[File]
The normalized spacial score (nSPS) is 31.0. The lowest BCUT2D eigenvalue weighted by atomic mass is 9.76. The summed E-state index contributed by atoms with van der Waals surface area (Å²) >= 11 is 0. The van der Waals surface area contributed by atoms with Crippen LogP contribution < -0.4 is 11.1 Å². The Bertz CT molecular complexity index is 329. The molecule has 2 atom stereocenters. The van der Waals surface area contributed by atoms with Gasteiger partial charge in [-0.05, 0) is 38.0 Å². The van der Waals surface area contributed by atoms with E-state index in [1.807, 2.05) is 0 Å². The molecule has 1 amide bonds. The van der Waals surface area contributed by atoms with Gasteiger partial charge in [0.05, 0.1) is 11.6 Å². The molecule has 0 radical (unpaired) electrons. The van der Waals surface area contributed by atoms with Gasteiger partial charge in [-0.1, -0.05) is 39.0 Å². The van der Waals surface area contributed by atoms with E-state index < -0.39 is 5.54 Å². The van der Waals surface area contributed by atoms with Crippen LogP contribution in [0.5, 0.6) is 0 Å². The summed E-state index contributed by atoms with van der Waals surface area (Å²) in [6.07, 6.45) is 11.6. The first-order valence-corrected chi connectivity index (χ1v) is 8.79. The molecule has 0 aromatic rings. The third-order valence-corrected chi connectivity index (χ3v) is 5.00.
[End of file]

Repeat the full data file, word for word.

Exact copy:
The normalized spacial score (nSPS) is 31.0. The lowest BCUT2D eigenvalue weighted by atomic mass is 9.76. The summed E-state index contributed by atoms with van der Waals surface area (Å²) >= 11 is 0. The van der Waals surface area contributed by atoms with Crippen LogP contribution < -0.4 is 11.1 Å². The Bertz CT molecular complexity index is 329. The molecule has 2 atom stereocenters. The van der Waals surface area contributed by atoms with Gasteiger partial charge in [-0.05, 0) is 38.0 Å². The van der Waals surface area contributed by atoms with E-state index in [1.807, 2.05) is 0 Å². The molecule has 1 amide bonds. The van der Waals surface area contributed by atoms with Gasteiger partial charge in [0.05, 0.1) is 11.6 Å². The molecule has 0 radical (unpaired) electrons. The van der Waals surface area contributed by atoms with Gasteiger partial charge in [-0.1, -0.05) is 39.0 Å². The van der Waals surface area contributed by atoms with E-state index < -0.39 is 5.54 Å². The van der Waals surface area contributed by atoms with Crippen LogP contribution in [0.5, 0.6) is 0 Å². The summed E-state index contributed by atoms with van der Waals surface area (Å²) in [6.07, 6.45) is 11.6. The first-order valence-corrected chi connectivity index (χ1v) is 8.79. The molecule has 0 aromatic rings. The third-order valence-corrected chi connectivity index (χ3v) is 5.00.